Hi Speed Video Camera

I’ve studied video as learning tool in science and physics for while, and I’m convinced that digital video can placed at the upper end of useful technologies used in education. I don’t necessarily mean for making screencasts, but using video as an analysis tool. Frank Noschese has shown several examples of using video on his blogs, including these hi-speed videos found on Action-Reaction and Frank’s Posterous post on colliding carts. As well, I wrote a paper on this topic and if you’re a glutten for punishment you can read it here on Scribd.

Physics 12 and Peer Instruction

I have been reflecting on how I taught Physics 12 last year, and I’m not super happy with how much lecturing I did. In the big picture it probably wasn’t too bad and I didn’t give a lot of notes (which is a good thing). I used peer instruction from time to time, and I liked how that turned out. In contrast to this, Physics 11 is much more inquiry based course, which is great.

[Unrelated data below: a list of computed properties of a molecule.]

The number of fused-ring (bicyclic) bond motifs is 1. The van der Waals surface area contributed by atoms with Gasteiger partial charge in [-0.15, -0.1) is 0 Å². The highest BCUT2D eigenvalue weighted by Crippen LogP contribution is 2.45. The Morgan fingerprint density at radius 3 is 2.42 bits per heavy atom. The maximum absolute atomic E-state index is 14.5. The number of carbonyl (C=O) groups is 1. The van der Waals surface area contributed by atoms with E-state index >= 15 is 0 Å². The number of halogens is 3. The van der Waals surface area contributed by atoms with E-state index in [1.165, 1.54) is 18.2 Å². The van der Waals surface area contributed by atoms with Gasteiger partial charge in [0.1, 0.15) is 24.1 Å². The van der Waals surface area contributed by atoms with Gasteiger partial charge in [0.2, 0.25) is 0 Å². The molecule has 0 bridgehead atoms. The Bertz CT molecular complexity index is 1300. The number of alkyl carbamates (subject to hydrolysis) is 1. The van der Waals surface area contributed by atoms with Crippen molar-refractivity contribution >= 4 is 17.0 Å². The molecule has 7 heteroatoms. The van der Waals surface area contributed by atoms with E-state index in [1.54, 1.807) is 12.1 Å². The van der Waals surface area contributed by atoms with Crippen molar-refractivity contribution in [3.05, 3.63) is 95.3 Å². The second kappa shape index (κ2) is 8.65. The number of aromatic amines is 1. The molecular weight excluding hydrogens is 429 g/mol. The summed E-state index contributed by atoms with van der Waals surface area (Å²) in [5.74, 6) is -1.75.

DimDim example via Screencast

I was checking out some math, physics and standards based grading educational blogs when I came across a screencast of a teacher who used DimDim. Check out the screencast here and see how it went. More info from the lesson is found here. I found the DimDim to be a bit slow paced, but maybe that’s just the nature of the beast when trying to broadcast live video. Dan, the teacher, also lamented that he found formative assessment very difficult.